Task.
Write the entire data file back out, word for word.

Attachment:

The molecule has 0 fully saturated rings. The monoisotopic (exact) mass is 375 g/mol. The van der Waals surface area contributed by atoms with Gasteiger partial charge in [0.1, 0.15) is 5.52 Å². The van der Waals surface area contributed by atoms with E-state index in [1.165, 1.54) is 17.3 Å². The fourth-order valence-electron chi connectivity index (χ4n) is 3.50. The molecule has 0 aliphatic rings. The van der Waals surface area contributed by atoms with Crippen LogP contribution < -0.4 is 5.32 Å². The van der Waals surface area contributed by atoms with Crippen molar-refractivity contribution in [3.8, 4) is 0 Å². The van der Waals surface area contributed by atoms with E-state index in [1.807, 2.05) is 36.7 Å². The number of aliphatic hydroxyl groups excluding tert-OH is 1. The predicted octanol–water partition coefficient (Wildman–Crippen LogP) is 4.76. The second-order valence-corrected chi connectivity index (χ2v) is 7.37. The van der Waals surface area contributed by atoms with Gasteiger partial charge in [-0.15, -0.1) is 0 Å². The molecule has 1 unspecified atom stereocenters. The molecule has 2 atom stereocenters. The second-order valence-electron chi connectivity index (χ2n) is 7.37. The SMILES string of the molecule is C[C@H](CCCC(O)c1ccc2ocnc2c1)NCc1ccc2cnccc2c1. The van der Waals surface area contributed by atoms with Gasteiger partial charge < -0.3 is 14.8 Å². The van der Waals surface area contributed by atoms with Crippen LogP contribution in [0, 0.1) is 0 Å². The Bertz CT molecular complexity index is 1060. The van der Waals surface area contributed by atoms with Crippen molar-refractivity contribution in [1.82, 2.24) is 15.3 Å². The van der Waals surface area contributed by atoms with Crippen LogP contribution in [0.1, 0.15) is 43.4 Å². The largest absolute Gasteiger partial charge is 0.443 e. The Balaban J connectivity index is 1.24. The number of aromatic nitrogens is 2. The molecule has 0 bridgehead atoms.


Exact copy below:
The molecule has 0 fully saturated rings. The monoisotopic (exact) mass is 375 g/mol. The van der Waals surface area contributed by atoms with Gasteiger partial charge in [0.1, 0.15) is 5.52 Å². The van der Waals surface area contributed by atoms with E-state index in [1.165, 1.54) is 17.3 Å². The fourth-order valence-electron chi connectivity index (χ4n) is 3.50. The molecule has 0 aliphatic rings. The van der Waals surface area contributed by atoms with Crippen LogP contribution < -0.4 is 5.32 Å². The van der Waals surface area contributed by atoms with Crippen molar-refractivity contribution in [3.8, 4) is 0 Å². The van der Waals surface area contributed by atoms with E-state index in [1.807, 2.05) is 36.7 Å². The number of aliphatic hydroxyl groups excluding tert-OH is 1. The predicted octanol–water partition coefficient (Wildman–Crippen LogP) is 4.76. The second-order valence-corrected chi connectivity index (χ2v) is 7.37. The van der Waals surface area contributed by atoms with Gasteiger partial charge in [-0.15, -0.1) is 0 Å². The molecule has 1 unspecified atom stereocenters. The molecule has 2 atom stereocenters. The second-order valence-electron chi connectivity index (χ2n) is 7.37. The SMILES string of the molecule is C[C@H](CCCC(O)c1ccc2ocnc2c1)NCc1ccc2cnccc2c1. The van der Waals surface area contributed by atoms with Gasteiger partial charge < -0.3 is 14.8 Å². The van der Waals surface area contributed by atoms with Crippen LogP contribution in [0, 0.1) is 0 Å². The Bertz CT molecular complexity index is 1060. The van der Waals surface area contributed by atoms with Crippen molar-refractivity contribution in [1.82, 2.24) is 15.3 Å². The van der Waals surface area contributed by atoms with Crippen LogP contribution in [0.1, 0.15) is 43.4 Å². The largest absolute Gasteiger partial charge is 0.443 e. The Balaban J connectivity index is 1.24. The number of aromatic nitrogens is 2. The molecule has 0 bridgehead atoms.